Defeated rival may still have the secret for an economic recovery
Magnanimous in victory, Barack Obama said he would sit down with Mitt Romney to discuss what they could do to move the country forward. Romney seems the sort of man who would respond to that.
Down here, where unemployment hit 7.3 per cent in the September survey reported this week, we can only hope they get together.
It is hard to think of a better stimulant for the world economy right now than a credible bipartisan agreement to bring down the United States budget deficit.
Bringing down the deficit is not what economists have in mind when they worry about the "fiscal cliff" that faces the US unless the President and Republicans in Congress can do a deal before the end of the year.
Quite the reverse - economic wisdom says the recovery is still too delicate to reduce the deficit and the best the President can do is a deal postponing the day of reckoning again, or as Americans call it, "kicking the can down the road".
That sort of deal should not be difficult for a newly re-elected president to do with a lame-duck Congress, but this President probably doesn't want to be remembered for kicking any can down a road.
Obama just may have something bigger in mind.
Many times during their television debates he heard Romney claim to know what is required to give companies the confidence to invest, create jobs and lift the economy out of this four-year slump.
Romney, wearing his business credentials, seemed to have more in mind than tax cuts.
When they meet, Obama may raise something else that the man from Bain Capital said in the first debate. Romney reckoned it was possible to recover the revenue he would lose in tax cuts by depriving the higher-paid of some of the rebates, exemptions and deductions that US taxpayers enjoy.
Some of those deductions are generous. Americans get one for home-mortgage payments, can you believe?
Many other gaps in the US tax code are "pork" that congressional representatives take home from federal budget negotiations for significant industries in their district.
The industries don't need it but they contribute to the congressman's campaign and it's a pay-off. It distorts state economies and blows out the federal budget, and it is exactly the sort of corruption Obama enthusiasts hope he can change.
In his victory speech on Wednesday night, he mentioned one specific task: "Reducing our deficit [and] reforming our tax code."
Reducing the deficit takes money out of circulation and economics argues against that at the moment, but sometimes the best economics is psychology.
When Romney said he knows what makes firms invest and expand, he was probably referring to public policy they can believe in.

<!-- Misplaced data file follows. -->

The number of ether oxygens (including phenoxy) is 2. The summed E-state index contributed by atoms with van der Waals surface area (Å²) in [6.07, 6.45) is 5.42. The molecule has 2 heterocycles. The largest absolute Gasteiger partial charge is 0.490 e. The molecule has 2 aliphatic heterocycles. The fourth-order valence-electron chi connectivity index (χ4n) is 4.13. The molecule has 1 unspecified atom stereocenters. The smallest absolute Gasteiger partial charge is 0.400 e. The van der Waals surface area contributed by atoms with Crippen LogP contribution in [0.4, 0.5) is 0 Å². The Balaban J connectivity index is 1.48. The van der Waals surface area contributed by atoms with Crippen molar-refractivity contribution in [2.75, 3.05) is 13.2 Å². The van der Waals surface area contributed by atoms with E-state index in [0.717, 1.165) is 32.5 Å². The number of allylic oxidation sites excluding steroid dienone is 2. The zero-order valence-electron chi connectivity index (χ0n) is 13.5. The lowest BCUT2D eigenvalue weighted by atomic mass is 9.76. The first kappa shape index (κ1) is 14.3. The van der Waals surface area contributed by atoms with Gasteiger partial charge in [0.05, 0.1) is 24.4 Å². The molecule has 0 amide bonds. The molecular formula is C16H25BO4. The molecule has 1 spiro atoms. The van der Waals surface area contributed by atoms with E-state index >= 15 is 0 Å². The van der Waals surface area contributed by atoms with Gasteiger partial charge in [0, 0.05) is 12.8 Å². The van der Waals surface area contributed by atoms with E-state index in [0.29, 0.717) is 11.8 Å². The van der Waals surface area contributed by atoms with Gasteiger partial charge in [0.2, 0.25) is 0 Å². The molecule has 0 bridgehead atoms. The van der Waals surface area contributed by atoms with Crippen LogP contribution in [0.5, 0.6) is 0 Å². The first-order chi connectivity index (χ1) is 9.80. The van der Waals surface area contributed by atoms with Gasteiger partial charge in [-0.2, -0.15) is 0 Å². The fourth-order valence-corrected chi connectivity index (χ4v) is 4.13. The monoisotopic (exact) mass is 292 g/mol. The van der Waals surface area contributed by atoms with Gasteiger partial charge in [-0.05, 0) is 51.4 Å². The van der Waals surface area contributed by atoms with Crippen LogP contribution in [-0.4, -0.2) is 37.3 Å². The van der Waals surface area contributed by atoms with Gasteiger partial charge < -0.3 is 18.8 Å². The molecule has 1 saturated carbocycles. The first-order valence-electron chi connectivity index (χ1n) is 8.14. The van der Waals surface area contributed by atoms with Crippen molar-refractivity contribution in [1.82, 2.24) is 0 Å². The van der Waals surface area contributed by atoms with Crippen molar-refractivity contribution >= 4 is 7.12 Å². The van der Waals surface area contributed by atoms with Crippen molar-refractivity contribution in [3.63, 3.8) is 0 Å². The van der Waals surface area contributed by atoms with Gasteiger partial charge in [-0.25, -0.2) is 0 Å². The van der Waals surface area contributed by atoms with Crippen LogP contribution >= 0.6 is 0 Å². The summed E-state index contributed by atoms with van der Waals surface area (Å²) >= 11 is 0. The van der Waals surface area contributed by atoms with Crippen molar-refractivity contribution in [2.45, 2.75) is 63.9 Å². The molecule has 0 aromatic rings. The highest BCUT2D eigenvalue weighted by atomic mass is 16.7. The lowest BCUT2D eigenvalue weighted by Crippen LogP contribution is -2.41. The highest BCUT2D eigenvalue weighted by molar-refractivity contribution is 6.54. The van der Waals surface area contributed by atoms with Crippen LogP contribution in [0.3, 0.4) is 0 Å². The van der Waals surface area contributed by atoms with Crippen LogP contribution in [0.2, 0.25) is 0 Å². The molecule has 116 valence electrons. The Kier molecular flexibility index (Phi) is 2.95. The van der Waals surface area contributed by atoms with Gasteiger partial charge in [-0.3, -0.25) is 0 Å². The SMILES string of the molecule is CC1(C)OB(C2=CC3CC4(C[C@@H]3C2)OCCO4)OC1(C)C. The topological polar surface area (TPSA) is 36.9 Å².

Businesses know the economy has been kept alive by public finance for four years. They have retrenched, reduced company debt and accumulated capital. Now they are all cashed up with nowhere to go.
The Economist this week reported that company cash stockpiles are now 40 per cent above the 2008 level in the US, and similar mountains of "dead money" are accumulating in Britain, Canada and Japan.
It may not take much to trip the dam and release the flow. A hard-nosed decision by the re-elected President to eliminate tax breaks might do it.
Right now, in the glow of a new mandate, he is more powerful than he will ever be. He can deal with a Congress that is usually more compliant in the period between an election and the arrival of newly elected members in late January.
The "Tea Party" Republicans who regard closing loopholes as a tax increase are out of favour with many in their party who are blaming the extremists for Romney's defeat.
If the President does not seize this moment to do something daring, he probably never will.
If he cannot persuade Romney to endorse a substantial reduction in tax exemptions, he can at least remind Americans that the Republican candidate advocated just such a programme in the campaign.
Artificial stimulants are not doing much for confidence anywhere.
The US fiscal deficit is not the only cloud on the world economy. The Federal Reserve's "quantitative easing" has yet to do much except depreciate the US dollar and impose an exchange rate that is now depressing economies such as ours.
Romney said that if elected he would replace Federal Reserve chairman Ben Bernanke. The President should bring that subject into their discussion, too.
On election night, Obama told the country: "Whether I earned your vote or not, I have listened to you, learned from you, and that has made me a better President."
He added: "You voted for action, not politics as usual."
Something is brewing in him. I hope it will be enough to get us out of this rut.